Anytime one spends several years taking root in one geographical locale, working in the same general field, raising a family, becoming involved in the community, it’s likely that one can start to feel overwhelmed. That’s especially true if that one is I (admit it ; “me” would sound better there).

The word “no” has always been difficult for me to say; I never wanted to let people down, because I liked being liked. So I said yes to almost every invitation that came down the pike. And, after some 25 years in Richmond, VA, from my seminary years to my three half-time jobs (yeah, I know), I was, to use the common term, over-committed. I was serving the Bon Air Presbyterian Church as half-time Associate Pastor, I was teaching and directing the Video Education Center half-time at the Presbyterian School of Christian Education (PSCE), and I was still doing radio programs and some speaking engagements (another half-time, many weeks).

Somewhere, I wish I could remember the circumstance so as to give credit where it’s due, I got the idea of drawing my life in the form of a tree. I think I had read of Jesus’ “I am the vine…” statement, and I was thinking of the benefits of pruning in order to make any vine more fruitful. Aha! That’s my life, I thought. But I was better at drawing trees than vines, so I drew a big tree, with my name on the trunk. I drew the main branches as church, family, teaching, media ministry, and community service. And each branch had its own extensions.

Then, when every aspect of my life had been noted on that tree, I looked to see what I could prune. What board might I resign from? What activity could I curtail? Now, as I implied earlier, this was a 25 year-old tree, and it was in full bloom, but threatened somehow.

Then we hit our big year. Joan and I came to year 25 of our marriage. And our daughter Wendy was hitting a pretty big year too. She was graduating from college, moving into her first full-time job, and getting married. Son Jim was graduating from high school that same year, and heading to college in Maine. But wait! There’s more. The senior pastor under whom I served was retiring. And the president of PSCE had resigned to move to other work. There were some other signs that change was in the air. PSCE was under financial stress, and radio airtime for public service programming was drying up. Maybe pruning wasn’t the issue. I needed a chainsaw.

Joan and I wanted to renew our wedding vows and we asked our close friend Judy Sutherland to “officiate.” She agreed, but only if we sat with her for some mid-marital counseling. Those conversations with Judy were wonderful experiences, culminating with her challenging us to do three things that we had never done, but maybe meant to, in our quarter century together. It turns out that one of those things was moving to Vermont. Not what Judy had intended.

How that came about is the stuff of “call.” Earlier in this series of Lenten writings, I wrote of our thinking about moving to a New England church and how a particular church was “open,” though a year earlier than we were able to move. (Jim still had one last year of high school at the time, and we couldn’t uproot him just a year from graduation.) Well, someone else was called to that church, and we put the thought away. Until an ad appeared in a church publication a year later, and that church was open again. The candidate couldn’t accept the call, it turns out.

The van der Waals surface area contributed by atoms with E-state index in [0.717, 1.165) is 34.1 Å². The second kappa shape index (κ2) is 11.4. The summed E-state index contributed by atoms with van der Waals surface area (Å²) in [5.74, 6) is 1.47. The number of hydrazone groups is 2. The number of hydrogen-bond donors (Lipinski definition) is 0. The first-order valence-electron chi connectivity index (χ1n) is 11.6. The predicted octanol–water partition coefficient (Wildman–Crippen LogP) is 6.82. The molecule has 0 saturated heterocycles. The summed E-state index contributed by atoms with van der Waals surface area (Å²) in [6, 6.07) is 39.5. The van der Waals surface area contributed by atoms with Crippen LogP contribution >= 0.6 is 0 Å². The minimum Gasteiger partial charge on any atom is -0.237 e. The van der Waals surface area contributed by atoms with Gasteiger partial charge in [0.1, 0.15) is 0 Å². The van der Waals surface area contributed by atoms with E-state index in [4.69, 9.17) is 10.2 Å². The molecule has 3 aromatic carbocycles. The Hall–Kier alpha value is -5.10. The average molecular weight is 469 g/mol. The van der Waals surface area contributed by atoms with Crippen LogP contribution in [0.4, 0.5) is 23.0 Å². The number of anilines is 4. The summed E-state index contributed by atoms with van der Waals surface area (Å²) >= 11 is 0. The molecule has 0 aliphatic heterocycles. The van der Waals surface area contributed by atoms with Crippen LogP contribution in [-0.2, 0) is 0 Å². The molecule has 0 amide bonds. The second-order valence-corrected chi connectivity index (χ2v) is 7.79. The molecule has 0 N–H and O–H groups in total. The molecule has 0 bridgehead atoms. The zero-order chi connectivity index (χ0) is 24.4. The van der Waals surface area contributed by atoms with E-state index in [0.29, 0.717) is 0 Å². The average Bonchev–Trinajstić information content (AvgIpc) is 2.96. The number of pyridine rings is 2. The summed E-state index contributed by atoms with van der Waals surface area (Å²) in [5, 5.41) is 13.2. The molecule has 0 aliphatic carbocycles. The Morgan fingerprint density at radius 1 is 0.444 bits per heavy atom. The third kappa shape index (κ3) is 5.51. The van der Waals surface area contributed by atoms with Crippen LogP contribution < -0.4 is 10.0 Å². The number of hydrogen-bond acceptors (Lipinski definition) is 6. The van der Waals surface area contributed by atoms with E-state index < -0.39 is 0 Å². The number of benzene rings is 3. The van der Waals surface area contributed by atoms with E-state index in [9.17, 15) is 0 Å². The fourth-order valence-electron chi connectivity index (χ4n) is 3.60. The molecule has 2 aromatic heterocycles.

So, in our personal fullness of time (see “our big year” above), I took a big breath (praying) and applied to the East Craftsbury Presbyterian Church. Being a viable candidate, I was invited to preach at a neutral pulpit, met with the appropriate committees, and went back to Richmond where my big tree continued to grow. We waited. And a few weeks later, at the doctor’s office for a routine physical, I happened to pick up a copy of “Yankee Magazine,” and there in the centerfold was a photo of the Bailey-Hazen Road, Craftsbury, VT. I took it as a sign. Because it was.

The call came. Make that Call, with the capital C. Now, Joan’s mother had moved to Richmond to live out her years near us, she had assumed. She was not pleased that we were about to abandon her. But when our house went on the market and sold in one day (!), I think Betty was persuaded that this cosmic conspiracy of timing, trimming (remember my tree?), and signs was indeed God’s way of uprooting us and replanting us in our own promised land.

Of course, this uprooting was painful. Twenty-five years worth of friends, neighborhoods, connections, vocational adventures, and raising a family would be coming to an end. The Call came before our last Christmas in Richmond, and I remember leading the Christmas Eve service at Bon Air knowing it was our last in a very special place. I looked at the faces as carols were sung, hoping I could keep my composure through the final benediction. In a few weeks, I’d be doing my last radio program, ending an on-air presence of 26 years in Virginia. We had to say some hard goodbyes.

The day the moving van came was amazing. It started at the house in Bon Air, moved to the church for boxes of books and office furnishings, and then to the school for my office and equipment there. Was there room on the truck for the big record cabinet? Sure. Just barely. It would go on the shelf over the red Pontiac Sunbird. (Yes, one of our cars was in the van!)

As we drove over the Vermont state line, Joan cried. And that made me shed tears of joy, too. A new Call. New life. And I am convinced, a longer life, more simple, slower, re-centered, re-calibrated for fresh ministry alongside a faith-filled congregation.

Next…candle light in the darkness.